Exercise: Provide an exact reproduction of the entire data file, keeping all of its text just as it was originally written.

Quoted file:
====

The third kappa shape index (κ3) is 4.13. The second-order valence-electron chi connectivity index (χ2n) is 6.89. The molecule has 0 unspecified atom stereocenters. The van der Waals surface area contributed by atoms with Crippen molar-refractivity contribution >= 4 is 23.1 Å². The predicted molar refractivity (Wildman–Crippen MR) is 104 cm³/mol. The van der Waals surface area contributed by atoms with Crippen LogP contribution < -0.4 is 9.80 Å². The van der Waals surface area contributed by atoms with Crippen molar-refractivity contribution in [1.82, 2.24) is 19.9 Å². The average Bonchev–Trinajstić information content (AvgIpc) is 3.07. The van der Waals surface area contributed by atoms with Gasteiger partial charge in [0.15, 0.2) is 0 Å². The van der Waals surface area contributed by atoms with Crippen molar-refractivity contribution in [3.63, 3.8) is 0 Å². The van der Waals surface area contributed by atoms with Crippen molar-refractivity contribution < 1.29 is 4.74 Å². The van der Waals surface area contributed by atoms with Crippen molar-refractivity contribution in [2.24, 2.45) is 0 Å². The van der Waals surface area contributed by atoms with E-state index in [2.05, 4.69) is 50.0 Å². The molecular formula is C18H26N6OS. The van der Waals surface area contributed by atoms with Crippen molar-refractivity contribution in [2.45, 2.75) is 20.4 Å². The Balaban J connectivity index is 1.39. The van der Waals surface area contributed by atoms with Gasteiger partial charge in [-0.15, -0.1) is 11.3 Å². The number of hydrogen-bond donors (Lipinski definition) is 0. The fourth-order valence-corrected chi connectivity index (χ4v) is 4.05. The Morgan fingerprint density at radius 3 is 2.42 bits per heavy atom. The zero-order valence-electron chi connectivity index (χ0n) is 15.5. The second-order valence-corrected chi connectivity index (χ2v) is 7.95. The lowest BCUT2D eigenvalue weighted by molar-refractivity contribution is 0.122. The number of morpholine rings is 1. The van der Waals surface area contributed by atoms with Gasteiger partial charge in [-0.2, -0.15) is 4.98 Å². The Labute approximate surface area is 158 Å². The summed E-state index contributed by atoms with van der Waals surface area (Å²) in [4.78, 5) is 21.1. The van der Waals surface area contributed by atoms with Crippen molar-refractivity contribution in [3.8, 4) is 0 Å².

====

The third kappa shape index (κ3) is 4.13. The second-order valence-electron chi connectivity index (χ2n) is 6.89. The molecule has 0 unspecified atom stereocenters. The van der Waals surface area contributed by atoms with Crippen molar-refractivity contribution >= 4 is 23.1 Å². The predicted molar refractivity (Wildman–Crippen MR) is 104 cm³/mol. The van der Waals surface area contributed by atoms with Crippen LogP contribution < -0.4 is 9.80 Å². The van der Waals surface area contributed by atoms with Crippen molar-refractivity contribution in [1.82, 2.24) is 19.9 Å². The average Bonchev–Trinajstić information content (AvgIpc) is 3.07. The van der Waals surface area contributed by atoms with Gasteiger partial charge in [0.15, 0.2) is 0 Å². The van der Waals surface area contributed by atoms with Crippen molar-refractivity contribution in [3.63, 3.8) is 0 Å². The van der Waals surface area contributed by atoms with Crippen molar-refractivity contribution < 1.29 is 4.74 Å². The van der Waals surface area contributed by atoms with Crippen molar-refractivity contribution in [2.24, 2.45) is 0 Å². The van der Waals surface area contributed by atoms with E-state index in [2.05, 4.69) is 50.0 Å². The molecular formula is C18H26N6OS. The van der Waals surface area contributed by atoms with Crippen molar-refractivity contribution in [2.45, 2.75) is 20.4 Å². The Balaban J connectivity index is 1.39. The van der Waals surface area contributed by atoms with Gasteiger partial charge in [-0.15, -0.1) is 11.3 Å². The number of hydrogen-bond donors (Lipinski definition) is 0. The fourth-order valence-corrected chi connectivity index (χ4v) is 4.05. The Morgan fingerprint density at radius 3 is 2.42 bits per heavy atom. The zero-order valence-electron chi connectivity index (χ0n) is 15.5. The second-order valence-corrected chi connectivity index (χ2v) is 7.95. The lowest BCUT2D eigenvalue weighted by molar-refractivity contribution is 0.122. The number of morpholine rings is 1. The van der Waals surface area contributed by atoms with Gasteiger partial charge in [-0.2, -0.15) is 4.98 Å². The Labute approximate surface area is 158 Å². The summed E-state index contributed by atoms with van der Waals surface area (Å²) in [4.78, 5) is 21.1. The van der Waals surface area contributed by atoms with Crippen molar-refractivity contribution in [3.8, 4) is 0 Å².